Rockport archeologist to present Norway arctic work
Camden — Archeologist Colin Amundsen will present an illustrated lecture on his research in Norway’s Arctic region on Thursday, Feb. 28, at 7 p.m. at the Camden Public Library.
During the late medieval period this region of Norway was the focus of intense fishing, trade, tribute collection, and conflict between the newly emerging Norwegian state and the Principality of Novgorod. A noticeable artifact from this period of contact is the presence of several large irregular shaped structures known by historians and archaeologists as the “multi-room houses.”
Amundsen’s talk will highlight the scientific findings from the project that investigated these structures as well as discuss the role archaeologists have within Norway’s planning and regulation laws.
Amundsen currently lives and works in Bergen, Norway, but Rockport is his US residence. Raised in Connecticut, he attended the University of Maine at Orono for his bachelor’s in anthropology and then attended the Graduate Center at the City University of New York for his doctorate in anthropology. His dissertation researched culture contact during late medieval period along the coast of the Barents Sea.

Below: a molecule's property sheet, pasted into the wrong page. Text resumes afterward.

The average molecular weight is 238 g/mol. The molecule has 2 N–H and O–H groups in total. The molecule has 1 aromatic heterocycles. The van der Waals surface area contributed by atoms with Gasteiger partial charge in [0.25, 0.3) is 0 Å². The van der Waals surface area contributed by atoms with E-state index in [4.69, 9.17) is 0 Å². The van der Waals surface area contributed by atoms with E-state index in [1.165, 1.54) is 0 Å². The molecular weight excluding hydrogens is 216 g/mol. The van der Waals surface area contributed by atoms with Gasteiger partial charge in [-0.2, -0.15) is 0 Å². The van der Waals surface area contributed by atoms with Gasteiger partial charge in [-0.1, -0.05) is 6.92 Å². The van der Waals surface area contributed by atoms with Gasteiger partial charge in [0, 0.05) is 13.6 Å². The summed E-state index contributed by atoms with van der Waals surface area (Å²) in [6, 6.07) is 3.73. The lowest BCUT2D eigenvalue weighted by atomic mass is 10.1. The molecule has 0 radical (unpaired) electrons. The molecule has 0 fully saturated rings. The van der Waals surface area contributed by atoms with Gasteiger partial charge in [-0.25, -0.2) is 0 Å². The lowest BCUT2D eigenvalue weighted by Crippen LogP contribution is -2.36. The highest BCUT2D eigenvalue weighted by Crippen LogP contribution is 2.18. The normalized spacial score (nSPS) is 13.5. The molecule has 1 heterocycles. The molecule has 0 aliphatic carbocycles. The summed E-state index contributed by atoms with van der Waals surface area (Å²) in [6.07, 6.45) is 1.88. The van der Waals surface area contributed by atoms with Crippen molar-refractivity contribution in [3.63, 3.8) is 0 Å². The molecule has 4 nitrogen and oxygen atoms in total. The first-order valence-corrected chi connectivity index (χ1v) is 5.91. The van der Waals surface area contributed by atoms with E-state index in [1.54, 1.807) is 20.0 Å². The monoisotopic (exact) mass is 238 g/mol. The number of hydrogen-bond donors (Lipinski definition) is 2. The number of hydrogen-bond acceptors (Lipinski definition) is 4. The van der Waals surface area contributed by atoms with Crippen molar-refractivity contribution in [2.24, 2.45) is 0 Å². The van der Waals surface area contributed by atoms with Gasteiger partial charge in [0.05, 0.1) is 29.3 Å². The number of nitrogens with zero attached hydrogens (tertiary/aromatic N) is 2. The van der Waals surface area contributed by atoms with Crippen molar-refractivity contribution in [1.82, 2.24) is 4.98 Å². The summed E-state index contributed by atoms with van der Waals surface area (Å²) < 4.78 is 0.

He has worked as an arctic archaeologist for the last 15 years in Labrador, Canada, Iceland, and Finnmark, Norway. For the last 10 years he has been working in Norway’s arctic region and now the west coast. The title of his lecture is “Fishing and the multi-room houses of arctic Norway: Archaeological investigations along the coast of the Barents Sea from the late medieval to the early modern period (1200 to 1600 AD).”